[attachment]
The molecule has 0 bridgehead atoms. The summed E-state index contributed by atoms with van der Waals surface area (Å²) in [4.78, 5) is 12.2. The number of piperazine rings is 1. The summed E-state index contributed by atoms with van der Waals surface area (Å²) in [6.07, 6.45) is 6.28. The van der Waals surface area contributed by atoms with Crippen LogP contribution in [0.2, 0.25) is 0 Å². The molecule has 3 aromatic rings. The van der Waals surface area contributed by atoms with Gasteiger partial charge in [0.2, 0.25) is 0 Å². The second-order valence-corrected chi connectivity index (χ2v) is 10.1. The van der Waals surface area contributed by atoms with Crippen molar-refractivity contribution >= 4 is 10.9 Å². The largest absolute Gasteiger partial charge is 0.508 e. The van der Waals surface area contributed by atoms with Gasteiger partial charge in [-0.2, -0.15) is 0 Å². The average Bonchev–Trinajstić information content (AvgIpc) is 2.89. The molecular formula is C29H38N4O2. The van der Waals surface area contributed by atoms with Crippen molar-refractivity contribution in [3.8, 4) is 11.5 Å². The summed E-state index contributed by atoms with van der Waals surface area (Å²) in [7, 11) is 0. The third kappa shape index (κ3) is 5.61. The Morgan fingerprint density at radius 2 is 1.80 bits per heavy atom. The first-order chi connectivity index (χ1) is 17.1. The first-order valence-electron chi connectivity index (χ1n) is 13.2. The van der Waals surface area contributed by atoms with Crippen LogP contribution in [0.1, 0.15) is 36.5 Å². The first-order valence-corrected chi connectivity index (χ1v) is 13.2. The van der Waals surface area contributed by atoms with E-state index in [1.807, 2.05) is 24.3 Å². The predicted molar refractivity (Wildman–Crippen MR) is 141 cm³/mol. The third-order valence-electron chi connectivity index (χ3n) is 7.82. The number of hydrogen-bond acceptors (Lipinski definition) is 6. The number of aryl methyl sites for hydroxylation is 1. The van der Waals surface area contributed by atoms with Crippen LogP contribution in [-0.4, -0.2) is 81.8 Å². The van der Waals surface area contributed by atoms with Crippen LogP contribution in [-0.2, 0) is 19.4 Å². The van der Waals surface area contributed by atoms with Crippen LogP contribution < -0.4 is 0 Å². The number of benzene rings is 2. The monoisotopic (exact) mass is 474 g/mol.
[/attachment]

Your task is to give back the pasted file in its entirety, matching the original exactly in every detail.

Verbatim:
The molecule has 0 bridgehead atoms. The summed E-state index contributed by atoms with van der Waals surface area (Å²) in [4.78, 5) is 12.2. The number of piperazine rings is 1. The summed E-state index contributed by atoms with van der Waals surface area (Å²) in [6.07, 6.45) is 6.28. The van der Waals surface area contributed by atoms with Crippen LogP contribution in [0.2, 0.25) is 0 Å². The molecule has 3 aromatic rings. The van der Waals surface area contributed by atoms with Gasteiger partial charge in [0.2, 0.25) is 0 Å². The second-order valence-corrected chi connectivity index (χ2v) is 10.1. The van der Waals surface area contributed by atoms with Crippen molar-refractivity contribution >= 4 is 10.9 Å². The largest absolute Gasteiger partial charge is 0.508 e. The van der Waals surface area contributed by atoms with Gasteiger partial charge in [-0.2, -0.15) is 0 Å². The average Bonchev–Trinajstić information content (AvgIpc) is 2.89. The molecular formula is C29H38N4O2. The van der Waals surface area contributed by atoms with Crippen molar-refractivity contribution in [3.8, 4) is 11.5 Å². The summed E-state index contributed by atoms with van der Waals surface area (Å²) in [7, 11) is 0. The third kappa shape index (κ3) is 5.61. The Morgan fingerprint density at radius 2 is 1.80 bits per heavy atom. The first-order chi connectivity index (χ1) is 17.1. The first-order valence-electron chi connectivity index (χ1n) is 13.2. The van der Waals surface area contributed by atoms with Crippen LogP contribution in [0.1, 0.15) is 36.5 Å². The first-order valence-corrected chi connectivity index (χ1v) is 13.2. The van der Waals surface area contributed by atoms with E-state index in [1.807, 2.05) is 24.3 Å². The predicted molar refractivity (Wildman–Crippen MR) is 141 cm³/mol. The third-order valence-electron chi connectivity index (χ3n) is 7.82. The number of hydrogen-bond acceptors (Lipinski definition) is 6. The number of aryl methyl sites for hydroxylation is 1. The van der Waals surface area contributed by atoms with Crippen LogP contribution in [-0.4, -0.2) is 81.8 Å². The van der Waals surface area contributed by atoms with Crippen LogP contribution in [-0.2, 0) is 19.4 Å². The van der Waals surface area contributed by atoms with Crippen LogP contribution < -0.4 is 0 Å². The number of benzene rings is 2. The monoisotopic (exact) mass is 474 g/mol.